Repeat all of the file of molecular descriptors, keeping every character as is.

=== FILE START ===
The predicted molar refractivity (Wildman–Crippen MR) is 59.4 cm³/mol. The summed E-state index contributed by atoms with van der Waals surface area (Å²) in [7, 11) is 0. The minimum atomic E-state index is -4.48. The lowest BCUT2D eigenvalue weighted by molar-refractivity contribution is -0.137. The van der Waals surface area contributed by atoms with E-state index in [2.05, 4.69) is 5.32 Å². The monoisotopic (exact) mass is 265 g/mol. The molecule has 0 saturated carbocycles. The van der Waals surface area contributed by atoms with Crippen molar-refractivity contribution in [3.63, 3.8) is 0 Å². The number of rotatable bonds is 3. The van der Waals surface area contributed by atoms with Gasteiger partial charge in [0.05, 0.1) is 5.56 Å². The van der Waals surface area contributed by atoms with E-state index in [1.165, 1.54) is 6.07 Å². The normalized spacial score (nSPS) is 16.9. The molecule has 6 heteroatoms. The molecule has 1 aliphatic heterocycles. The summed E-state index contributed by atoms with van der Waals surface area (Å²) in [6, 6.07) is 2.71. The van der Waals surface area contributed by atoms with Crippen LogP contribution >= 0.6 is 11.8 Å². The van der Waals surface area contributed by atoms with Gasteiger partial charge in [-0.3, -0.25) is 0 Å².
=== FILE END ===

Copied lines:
The predicted molar refractivity (Wildman–Crippen MR) is 59.4 cm³/mol. The summed E-state index contributed by atoms with van der Waals surface area (Å²) in [7, 11) is 0. The minimum atomic E-state index is -4.48. The lowest BCUT2D eigenvalue weighted by molar-refractivity contribution is -0.137. The van der Waals surface area contributed by atoms with E-state index in [2.05, 4.69) is 5.32 Å². The monoisotopic (exact) mass is 265 g/mol. The molecule has 0 saturated carbocycles. The van der Waals surface area contributed by atoms with Crippen molar-refractivity contribution in [3.63, 3.8) is 0 Å². The number of rotatable bonds is 3. The van der Waals surface area contributed by atoms with Gasteiger partial charge in [0.05, 0.1) is 5.56 Å². The van der Waals surface area contributed by atoms with E-state index in [1.165, 1.54) is 6.07 Å². The normalized spacial score (nSPS) is 16.9. The molecule has 6 heteroatoms. The molecule has 1 aliphatic heterocycles. The summed E-state index contributed by atoms with van der Waals surface area (Å²) in [6, 6.07) is 2.71. The van der Waals surface area contributed by atoms with Crippen LogP contribution >= 0.6 is 11.8 Å². The van der Waals surface area contributed by atoms with Gasteiger partial charge in [-0.3, -0.25) is 0 Å².